Wuthering Heights, by Emily Brontë
Books written in the elevated prose of 19th century English literature have a certain charm. If you can get past the tuberculosis, syphilis, dysentery, kissing (and marrying) cousins, the writing, with its somewhat stilted syntax, has a certain seductive quality. Its graceful grammar, even the vocabulary, appeals to me in ways I can't really define or defend.
Partially due to my age, partially due to my love of language, I have a tendency to sound like a stuffed shirt when I should don the prose equivalent of the casual pullover. I'm inclined to receive when I should get, speak instead of talk. In casual conversation, I still distinguish can (what is possible) from may (what is allowed). And don't get me started on will and shall. Incidentally, this might explain, in part anyway, why I love reading Wodehouse and watching British comedies. Or maybe it's the other way round; spoiled on the stirring elocution of poets, I dread the brute with the bullhorn.
For whatever reason, the snob in me balks at the attitudinal contrast from yes to yeah; pardon? to huh?; perhaps to pfft; maybe to meh. And it's this difference, this speaking with authority versus sleepwalking, that stirs something within me to reject the limp tongue for the limpid. Call it indigestion. Blame my mother for blaring vinyls of Mozart and Beethoven to a babe confined to his crib, but this literary fetish, for good or ill, is real, and I'm happiest when well fed.
Wuthering Heights was published in 1847, so it's steeped in the prim prose of that era. Planted in the Yorkshire moors, northern England, the story recounts the stark and tragic lives of two generations of families, related by way of a literary gimmick. You've probably seen it before. A protagonist walks into an inn and is treated to a fireside chat; or a wounded, bedridden soldier or sailor recuperates in either a private or military hospital and spins a yarn for his physical therapist; or an officer with too much free time tells a tale the patient patiently dictates. Whatever the relationship, whether Donaldon's “Ser Visal's Tale” or Conrad's Lord Jim, such stories depend upon both the impeccable memory of the narrator and the formidable stamina of the author who must inevitably postpone trips to the loo and often fast for the duration.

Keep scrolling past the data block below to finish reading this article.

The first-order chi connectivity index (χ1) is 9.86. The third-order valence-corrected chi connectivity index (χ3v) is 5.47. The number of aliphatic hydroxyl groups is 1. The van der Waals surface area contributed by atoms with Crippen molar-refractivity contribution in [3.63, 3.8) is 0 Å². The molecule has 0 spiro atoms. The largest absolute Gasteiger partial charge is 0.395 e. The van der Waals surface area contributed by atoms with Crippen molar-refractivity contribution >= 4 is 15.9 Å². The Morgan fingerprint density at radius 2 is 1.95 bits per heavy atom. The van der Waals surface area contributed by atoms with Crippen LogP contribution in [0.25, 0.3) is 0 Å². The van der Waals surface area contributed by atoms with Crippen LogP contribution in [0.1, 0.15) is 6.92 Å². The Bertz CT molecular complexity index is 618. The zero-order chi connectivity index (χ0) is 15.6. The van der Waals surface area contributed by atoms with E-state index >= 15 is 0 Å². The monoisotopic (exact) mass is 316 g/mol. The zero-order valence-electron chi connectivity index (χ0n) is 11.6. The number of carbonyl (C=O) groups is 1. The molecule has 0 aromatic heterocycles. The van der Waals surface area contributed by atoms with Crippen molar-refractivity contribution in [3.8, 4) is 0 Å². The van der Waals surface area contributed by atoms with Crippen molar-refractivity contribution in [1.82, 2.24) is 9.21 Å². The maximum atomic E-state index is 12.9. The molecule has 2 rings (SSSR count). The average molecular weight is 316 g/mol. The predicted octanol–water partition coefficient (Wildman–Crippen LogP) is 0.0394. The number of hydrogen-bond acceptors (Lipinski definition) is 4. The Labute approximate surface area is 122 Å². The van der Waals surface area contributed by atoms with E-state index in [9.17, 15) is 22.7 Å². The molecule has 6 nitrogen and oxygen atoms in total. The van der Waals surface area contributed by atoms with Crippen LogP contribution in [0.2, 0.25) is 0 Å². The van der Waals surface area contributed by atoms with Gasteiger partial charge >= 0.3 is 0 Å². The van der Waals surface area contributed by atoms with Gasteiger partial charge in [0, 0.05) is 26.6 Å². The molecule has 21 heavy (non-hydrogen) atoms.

I celebrate artistic license. I'm a great practitioner of suspending disbelief. But in Heights, we see this gimmick in almost exaggerated form. Detailed exposition, as well as reams of dialogue no one could possibly recount with such precision decades after the events have unfolded, are conveyed by the housekeeper as if she were reading directly from her diary. This tests both the patience and the credulity of the reader.
For those who consider this novel a love story, I would ask them to disavow this notion and remember love's lesser, though more seductive, siblings: infatuation, lust, and obsession. A critic expressed a similar sentiment about Lolita, claiming it was perhaps the most convincing love story ever written. Lest we forget, love isn't abusive or callous. Those are corruptions of love. At its heart, love is a virtue, not a vice. The feelings or emotions that accompany love are not love itself but rather reflections of it, like the sun's light illuminating the moon or the flavor of food rather than the nourishment itself. Love is commitment, devotion. It inspires oaths. We sacrifice what we want for the needs of those we love. Neither Lolita nor Wuthering Heights would recognize love in its pure form. Instead, those books describe relationships depraved and detrimental to the parties involved.